Continuing the thread with Simon Wardley, I want to lay out a couple thoughts that Simon’s reply has prompted me to finally put into writing. This is one of two.
In a comment reply, Simon Wardley points out that the aforementioned “SaaS Loophole” is actually a good thing. I agree. To put a finer point on it, one could make a great case that without SaaS Loophole, excellent web search results (Google) and thousands of other freely-available services on the web would have been much longer in coming around. Much of what we love about the Internet today was created by companies that used Free Software as a platform for innovation and a springboard to building a business.
After my talks at LugRadio Live USA and LinuxFest Northwest, a couple of people posted blogs expressing shock or dismay on learning that companies have been using this loophole. Robin Barre of CivicActions, for example, posted:
What saddens me about this talk is that it seems like companies are looking at GPL version 2 as having a loop hole. That as long as they are just “hosting” and not distributing code, then they may forego contributing their changes back to the community. These same companies rely on free and open software to provide their products and services.
I initially took Robin’s whole post to be a bit alarmist, but in follow-up dialog with her, it seems that she was specifically commenting in terms of Free Software principle: “I am frustrated that people feel the need to hide software from one another.”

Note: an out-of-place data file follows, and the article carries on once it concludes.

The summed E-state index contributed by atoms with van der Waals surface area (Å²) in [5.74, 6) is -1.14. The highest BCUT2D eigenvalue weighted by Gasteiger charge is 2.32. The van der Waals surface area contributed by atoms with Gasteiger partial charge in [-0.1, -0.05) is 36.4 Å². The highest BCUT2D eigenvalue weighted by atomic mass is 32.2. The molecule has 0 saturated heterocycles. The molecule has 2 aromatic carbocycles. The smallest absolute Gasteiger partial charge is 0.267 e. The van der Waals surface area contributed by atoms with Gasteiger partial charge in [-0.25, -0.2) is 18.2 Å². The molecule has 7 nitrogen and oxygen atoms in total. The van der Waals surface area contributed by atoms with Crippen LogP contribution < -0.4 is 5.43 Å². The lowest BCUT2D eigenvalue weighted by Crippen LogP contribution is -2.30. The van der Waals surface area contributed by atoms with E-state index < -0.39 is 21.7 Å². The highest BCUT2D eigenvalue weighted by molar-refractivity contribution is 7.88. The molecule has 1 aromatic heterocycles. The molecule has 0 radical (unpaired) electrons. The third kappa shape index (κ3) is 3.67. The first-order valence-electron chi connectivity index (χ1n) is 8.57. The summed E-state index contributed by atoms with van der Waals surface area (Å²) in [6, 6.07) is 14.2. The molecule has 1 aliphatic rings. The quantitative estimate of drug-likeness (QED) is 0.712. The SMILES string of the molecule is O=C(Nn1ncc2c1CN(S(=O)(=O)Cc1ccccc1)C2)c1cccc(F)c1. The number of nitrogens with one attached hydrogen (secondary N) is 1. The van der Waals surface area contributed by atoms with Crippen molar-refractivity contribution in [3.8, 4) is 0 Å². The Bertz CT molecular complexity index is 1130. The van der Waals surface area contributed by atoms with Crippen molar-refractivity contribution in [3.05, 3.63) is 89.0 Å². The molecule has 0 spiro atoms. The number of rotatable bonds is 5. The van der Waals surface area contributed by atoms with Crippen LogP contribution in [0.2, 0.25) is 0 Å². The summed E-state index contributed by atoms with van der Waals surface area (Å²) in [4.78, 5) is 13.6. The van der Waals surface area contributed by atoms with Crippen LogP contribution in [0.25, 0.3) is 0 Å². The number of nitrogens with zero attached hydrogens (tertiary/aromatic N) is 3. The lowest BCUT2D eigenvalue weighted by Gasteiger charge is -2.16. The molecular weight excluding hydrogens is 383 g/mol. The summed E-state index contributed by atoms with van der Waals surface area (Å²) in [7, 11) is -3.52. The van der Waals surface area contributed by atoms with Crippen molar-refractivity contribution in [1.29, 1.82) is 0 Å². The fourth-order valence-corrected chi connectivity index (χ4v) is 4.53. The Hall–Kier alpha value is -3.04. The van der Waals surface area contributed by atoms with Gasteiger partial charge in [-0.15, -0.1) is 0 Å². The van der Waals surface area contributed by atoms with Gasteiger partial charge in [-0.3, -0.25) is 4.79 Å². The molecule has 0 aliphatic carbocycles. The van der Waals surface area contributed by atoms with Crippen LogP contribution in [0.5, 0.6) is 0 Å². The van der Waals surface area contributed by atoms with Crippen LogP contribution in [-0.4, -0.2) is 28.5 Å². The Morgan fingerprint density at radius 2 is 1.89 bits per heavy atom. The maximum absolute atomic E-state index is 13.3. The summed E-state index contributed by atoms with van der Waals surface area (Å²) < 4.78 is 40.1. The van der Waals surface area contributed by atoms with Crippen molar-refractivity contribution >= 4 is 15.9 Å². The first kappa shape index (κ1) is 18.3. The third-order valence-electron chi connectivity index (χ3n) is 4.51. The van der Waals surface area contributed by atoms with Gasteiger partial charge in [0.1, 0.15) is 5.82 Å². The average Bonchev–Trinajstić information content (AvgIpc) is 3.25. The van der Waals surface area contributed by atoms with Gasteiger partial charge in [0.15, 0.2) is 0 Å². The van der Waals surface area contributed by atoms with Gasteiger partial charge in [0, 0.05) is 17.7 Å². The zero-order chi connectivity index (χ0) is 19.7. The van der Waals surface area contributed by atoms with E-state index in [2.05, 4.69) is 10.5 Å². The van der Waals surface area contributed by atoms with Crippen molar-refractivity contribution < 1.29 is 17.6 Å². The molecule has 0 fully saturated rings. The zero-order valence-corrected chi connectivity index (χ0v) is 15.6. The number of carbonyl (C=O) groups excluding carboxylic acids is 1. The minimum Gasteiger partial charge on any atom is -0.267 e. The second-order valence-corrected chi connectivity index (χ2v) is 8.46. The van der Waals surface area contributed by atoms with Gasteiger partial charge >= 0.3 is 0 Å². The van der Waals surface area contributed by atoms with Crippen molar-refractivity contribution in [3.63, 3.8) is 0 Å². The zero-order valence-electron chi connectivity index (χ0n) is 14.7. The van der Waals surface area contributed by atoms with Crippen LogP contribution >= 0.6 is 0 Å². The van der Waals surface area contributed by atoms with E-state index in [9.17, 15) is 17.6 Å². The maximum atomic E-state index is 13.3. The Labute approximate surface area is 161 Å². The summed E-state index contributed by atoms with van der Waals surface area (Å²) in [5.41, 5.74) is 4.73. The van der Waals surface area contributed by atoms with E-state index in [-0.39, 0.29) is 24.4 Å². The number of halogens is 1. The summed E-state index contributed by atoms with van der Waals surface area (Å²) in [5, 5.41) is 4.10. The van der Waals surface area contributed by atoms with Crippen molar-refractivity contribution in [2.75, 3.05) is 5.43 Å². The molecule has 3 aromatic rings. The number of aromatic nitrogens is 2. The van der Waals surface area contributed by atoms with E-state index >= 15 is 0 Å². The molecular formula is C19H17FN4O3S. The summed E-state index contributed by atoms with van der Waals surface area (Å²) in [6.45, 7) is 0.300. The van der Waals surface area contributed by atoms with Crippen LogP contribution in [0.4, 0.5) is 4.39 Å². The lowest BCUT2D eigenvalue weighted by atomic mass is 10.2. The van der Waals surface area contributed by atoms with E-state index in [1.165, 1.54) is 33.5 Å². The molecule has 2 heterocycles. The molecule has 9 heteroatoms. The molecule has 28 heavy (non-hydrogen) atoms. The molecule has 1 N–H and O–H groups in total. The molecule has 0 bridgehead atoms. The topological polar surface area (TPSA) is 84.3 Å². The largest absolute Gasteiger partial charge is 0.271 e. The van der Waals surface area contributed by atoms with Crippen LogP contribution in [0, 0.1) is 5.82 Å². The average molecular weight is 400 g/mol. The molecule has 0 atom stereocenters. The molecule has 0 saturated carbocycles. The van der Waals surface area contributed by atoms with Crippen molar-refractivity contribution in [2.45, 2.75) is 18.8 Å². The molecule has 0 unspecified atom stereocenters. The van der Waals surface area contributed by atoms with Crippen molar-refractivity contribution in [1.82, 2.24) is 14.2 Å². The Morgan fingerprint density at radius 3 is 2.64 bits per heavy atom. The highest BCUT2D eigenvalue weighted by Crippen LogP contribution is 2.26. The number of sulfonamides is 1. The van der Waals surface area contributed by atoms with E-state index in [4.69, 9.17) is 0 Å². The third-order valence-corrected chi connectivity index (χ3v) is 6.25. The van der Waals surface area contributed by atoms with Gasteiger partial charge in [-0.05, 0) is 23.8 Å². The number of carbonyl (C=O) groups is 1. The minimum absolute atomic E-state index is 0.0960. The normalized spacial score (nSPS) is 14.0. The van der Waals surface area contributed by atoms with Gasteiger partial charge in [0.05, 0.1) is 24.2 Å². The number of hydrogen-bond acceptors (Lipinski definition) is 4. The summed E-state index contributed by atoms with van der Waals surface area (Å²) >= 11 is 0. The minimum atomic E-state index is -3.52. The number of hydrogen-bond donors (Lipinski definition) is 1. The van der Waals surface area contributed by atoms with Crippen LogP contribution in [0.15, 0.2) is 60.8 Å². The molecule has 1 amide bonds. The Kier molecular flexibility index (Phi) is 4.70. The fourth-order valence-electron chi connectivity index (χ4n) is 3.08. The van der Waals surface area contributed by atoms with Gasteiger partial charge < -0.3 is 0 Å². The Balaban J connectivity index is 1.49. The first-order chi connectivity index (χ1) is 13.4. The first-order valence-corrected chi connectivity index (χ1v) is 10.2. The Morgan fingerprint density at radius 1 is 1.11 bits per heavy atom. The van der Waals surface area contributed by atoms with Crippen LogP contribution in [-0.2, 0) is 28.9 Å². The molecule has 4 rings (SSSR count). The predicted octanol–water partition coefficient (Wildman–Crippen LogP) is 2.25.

When bootstrapping a business, it’s often necessary to keep your IP under wraps. Having another entity introduce your half-baked project before you have managed to complete the parts that really emphasize its value can tarnish or destroy the project’s reputation before it ever gets going.
Google still takes great care to protect their search algorithms. Are they wrong to do so? Does their massive amount of valuable contributions–yes, contributions to Free Software, but in orders of magnitude more significantly, their contributions to the usefulness of the Internet itself–in any way offset their protecting the secret sauce that enables their primary revenue stream? While I don’t buy into their corporate credo (“Do No Evil”) as a reason to trust them or like them, I’m personally okay with Google using the SaaS loophole to keep their search indexing algorithm IP a secret. I use many of their services and APIs, and I’d rather have those than have a bunch of upstarts replicating Google’s search capabilities. (Yes, this might hold back innovation in search indexing. On the other hand, it might be promoting it. In my mind, these two possibilities cancel out.)
Simon: I’d be curious to hear how Google could use trademarks and reputation in place of IP protectionism. In your view, is it possible?
Overall, much of this ties into my next related post, which asks, “Is AGPLv3 is Too Radioactive?“